When it comes to the internal design and fittings of Colinton Mains - such as the pulpit - we can see design influences from the Canongate Kirk in Edinburgh, which Lindsay had previously worked on.
Park Church, Ardrossan
Scotland’s ambitious post-World War II building programme was a boon for architects. New towns (part of the New Towns programme) and housing schemes needed places of worship for different Christian denominational or faith congregations.
The Church of Scotland’s National Church Extension Programme was established to meet this challenge and they aimed to provide modern places of worship to suit these new environments.
Designed by Ayrshire architects James Houston and Son, the Park Church opened in 1958. Its steeply pitched interior produced the largest amount of space for 400 worshippers while providing a sense of grandeur at a low cost.
Mindful of practical concerns, the architects placed the church hall windows at a high level so as to minimise breakages during the recreational activities that it was anticipated would be held in the hall.
St Columba’s Church, Glenrothes
The Church of Scotland required that the churches built in the New Towns – which were being constructed in Scotland in the post-war period – to be modern in spirit while having a reassuring sense of tradition.
In the case of St Columba’s – which opened in 1961 and was one of three churches that the Church of Scotland planned for Glenrothes - its plan was primarily based on the structure of a 16th century church in nearby Burntisland; specifically, this church has an altar, pulpit, and font placed in the centre of the building.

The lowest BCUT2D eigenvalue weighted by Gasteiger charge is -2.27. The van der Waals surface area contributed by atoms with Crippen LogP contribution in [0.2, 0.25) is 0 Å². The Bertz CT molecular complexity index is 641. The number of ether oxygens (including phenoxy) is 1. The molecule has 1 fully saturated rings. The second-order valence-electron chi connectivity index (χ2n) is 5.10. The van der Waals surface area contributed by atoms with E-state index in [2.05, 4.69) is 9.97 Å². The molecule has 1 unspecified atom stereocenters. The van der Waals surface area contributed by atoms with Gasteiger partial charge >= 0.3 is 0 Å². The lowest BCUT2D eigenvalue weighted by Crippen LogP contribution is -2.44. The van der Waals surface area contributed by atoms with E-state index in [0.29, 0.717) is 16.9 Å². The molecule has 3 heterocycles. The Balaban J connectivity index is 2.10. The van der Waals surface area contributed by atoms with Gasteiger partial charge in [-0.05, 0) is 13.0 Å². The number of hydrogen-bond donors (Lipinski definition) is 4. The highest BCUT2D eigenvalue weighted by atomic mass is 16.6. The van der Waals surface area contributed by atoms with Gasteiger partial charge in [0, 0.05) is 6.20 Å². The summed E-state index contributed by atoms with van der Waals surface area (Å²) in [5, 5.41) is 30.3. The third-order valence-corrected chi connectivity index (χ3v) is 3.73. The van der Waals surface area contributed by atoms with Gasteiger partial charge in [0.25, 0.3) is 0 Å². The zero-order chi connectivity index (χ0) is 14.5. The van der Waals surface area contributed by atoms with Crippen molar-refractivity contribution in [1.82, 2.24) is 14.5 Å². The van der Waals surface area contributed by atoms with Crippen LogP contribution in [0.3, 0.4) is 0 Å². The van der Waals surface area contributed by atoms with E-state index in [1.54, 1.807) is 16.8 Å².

St Columba’s was the first designed by local architects Wheeler & Sproson. Their design featured fine contemporary artwork, such as a mural across the back wall by Alberto Morrocco and Belgian stained glass windows.
St Benedict’s Roman Catholic Church, Glasgow
By the middle of the 20th century, church commissions were providing architects with a unique opportunity to experiment with different forms and materials.
The Roman Catholic Church, in particular, was keen to be forward-looking in the wake of the Second Vatican Council of 1965. That Council had sought to make the liturgy more inclusive and contribute to the renewal of the Church.
In response, Gillespie Kidd & Coia produced some strikingly original buildings and St Benedict’s was considered to be one of their best projects. Its demolition in 1991 prompted the protection of 17 churches designed by these architects through their listing by Historic Scotland, now Historic Environment Scotland.
The following year, in 1992, their monumental St. Peter’s Seminary, Cardross became the first Modernist building in Scotland to be listed Category A.
Al Maktoum Mosque, Dundee
Al Maktoum Mosque, the second purpose-built mosque in the City of Dundee, opened in 2017. As a religious centre, it welcomes the growing Muslim community of Scotland.
The mihrab, an arched niche that marks the direction of prayer, is viewed as the holiest part of the mosque.
Within the space, the prayer rug of the Imam – the person who leads prayers in a mosque – is laid beside the microphone ready for them to conduct the call to prayer.
To the right is the minbar, where we can see a pulpit from which the khutbah (sermon) and prayers are delivered. The Imam recites from the second step because the top step is reserved for the Prophet.
Places for Prayer continued
Explore, through incredible arts and craft, church decoration that make Scotland's places for prayer some of the most beautiful buildings in the country.